Sarah Posner

Sarah Posner is a senior correspondent for Religion Dispatches and an investigative journalist whose work has appeared in The Washington Post, The Daily Beast, The Nation and many other publications.


Recent Articles


On CNN yesterday, Mike Huckabee said he had apologized to Mitt Romney for his "innocent" question about whether Mormons believe Jesus and Satan were brothers: Speaking with CNN Wednesday, Huckabee expressed disbelief that the comment has caused an uproar. "We were having a conversation over several hours, the conversation was about religion and he was trying to press me on my thoughts of Mitt Romney's religion, and I said 'I don't want to go there.'" Huckabee said. "I really didn't know. Well, he was telling me things about the Mormon faith, because he frankly is well-schooled on comparative religions. As a part of that conversation, I asked the question, because I had heard that, and I asked it, not to create something -- I never thought it would make the story." At the National Review , whose editors have endorsed Romney, Jim Geraghty called Huckabee on his feigned ignorance:"The apology is the right move, but I'm going to call horsepuckey on Huckabee's claim that a New York Times...


The Romney campaign is angry about Mike Huckabee 's musing in the Chavets piece, "Don't Mormons believe that Jesus and the devil are brothers?" Many evangelicals, as I alluded to in this week's FundamentaList , believe that such a heretical filial relationship is a bedrock of the Mormon faith. Romney hasn't addressed that theological question, but the Mormon church denies it. The Huckabee campaign says "the full context of the exchange makes it clear that Governor Huckabee was illustrating his unwillingness to answer questions about Mormonism and to avoid addressing theological questions during this campaign." So the question remains why, if he admittedly doesn't know much about Mormonism, why he would let that little nugget of apostasy -- so sensational for Mormonism's evangelical critics -- drop at all. --Sarah Posner


Like Addie , I found a number of fascinating tidbits in the forthcoming Zev Chavets profile of Mike Huckabee , among them that his thinking on foreign policy (to the extent he has done much thinking, it seems) has been influenced by Thomas Friedman and Frank Gaffney . When asked about his lack of foreign policy experience, Huckabee pointed to our current president's same lack of experience in 1999 (not a good answer, Mike!), and, in another Bush deja-vu, pledged to "surround" himself "with the best possible advice." Who might provide that advice? Duncan Hunter , who Huckabee said is "extraordinarily well-qualified" to be defense secretary. As for Regent University professor Charles Dunn's theory that envy is keeping some in the evangelical leadership from endorsing Huckabee, I can't get inside their heads, of course, but based on the people I've talked to, I really do get the sense that at least part of their reluctance is that they are very threatened by what they perceive as his...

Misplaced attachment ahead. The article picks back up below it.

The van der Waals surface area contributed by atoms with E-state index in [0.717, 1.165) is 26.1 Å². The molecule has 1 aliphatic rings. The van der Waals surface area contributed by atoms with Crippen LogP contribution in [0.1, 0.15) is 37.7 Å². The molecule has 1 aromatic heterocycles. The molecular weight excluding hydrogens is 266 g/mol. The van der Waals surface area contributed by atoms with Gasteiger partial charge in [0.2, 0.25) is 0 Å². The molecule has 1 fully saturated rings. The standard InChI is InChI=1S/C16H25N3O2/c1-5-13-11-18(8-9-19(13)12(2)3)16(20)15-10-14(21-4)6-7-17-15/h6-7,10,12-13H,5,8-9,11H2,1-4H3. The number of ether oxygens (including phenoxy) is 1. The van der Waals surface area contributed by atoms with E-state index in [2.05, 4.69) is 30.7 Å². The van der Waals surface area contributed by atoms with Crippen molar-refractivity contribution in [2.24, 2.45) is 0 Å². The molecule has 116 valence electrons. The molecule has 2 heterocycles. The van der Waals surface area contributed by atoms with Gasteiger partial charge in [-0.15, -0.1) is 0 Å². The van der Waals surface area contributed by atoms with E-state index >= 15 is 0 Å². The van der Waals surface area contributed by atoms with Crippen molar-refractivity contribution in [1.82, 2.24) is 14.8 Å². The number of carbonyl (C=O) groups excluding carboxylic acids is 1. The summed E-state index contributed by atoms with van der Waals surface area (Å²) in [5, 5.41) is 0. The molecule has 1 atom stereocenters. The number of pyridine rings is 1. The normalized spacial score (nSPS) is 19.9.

The FundamentaList (No. 13)

This week in the religious right: Christians parse Romney's speech, Huckabee's okay with sinners but not with gay people, and televangelists respond to Grassley's probe.

1. Fallout from the Romney Speech Focus on the Family's James Dobson, who has indicated that he's not going to endorse any candidate in the primaries, reportedly called Mitt Romney to congratulate him on his anti-secularism speech in Texas last week, much to the jubilation of the Romney supporters at the Evangelicals for Mitt blog. Pat Robertson, despite his support for the mayor of iniquity, sent along a note as well, and to the relief of Romney's staff, it wasn't to prophesy God's wrath on the Mormon Tabernacle Choir. It just goes to show you that Romney's speech had its intended effect: to assure conservative evangelicals that "even though you think I believe that Satan was Jesus' brother , at least I'm not an atheist." The speech wasn't enough, though, for Gary Cass, formerly of D. James Kennedy's Reclaiming America for Christ and now of the Christian Anti-Defamation Commission , an organization formed to protect Christians from "defamation, discrimination, and bigotry." (Numerous...


Yesterday's e-mail from Tony Perkins ' Family Research Council laid the blame for the weekend's tragic shootings at a Colorado mission and church at the feet of the dreaded secular media. "It's not hard to draw a line," Perkins wrote, "between the hostility that is being fomented in our culture from some in the secular media toward Christians and evangelicals in particular and the acts of violence that took place in Colorado yesterday." But then this morning came the news that the shooter, who was raised in a " deeply religious Christian household ," may have been motivated by revenge after being kicked out of the Youth With A Mission school several years ago. Imagine Perkins' reaction if the "secular media" suggests that it was religion, not secularism, that drove this very disturbed person's horrific violence. Such an argument is just as flimsy as Perkins placing the blame on secularism, and rest assured if anyone makes it, Perkins will pounce on it as evidence of anti-Christian...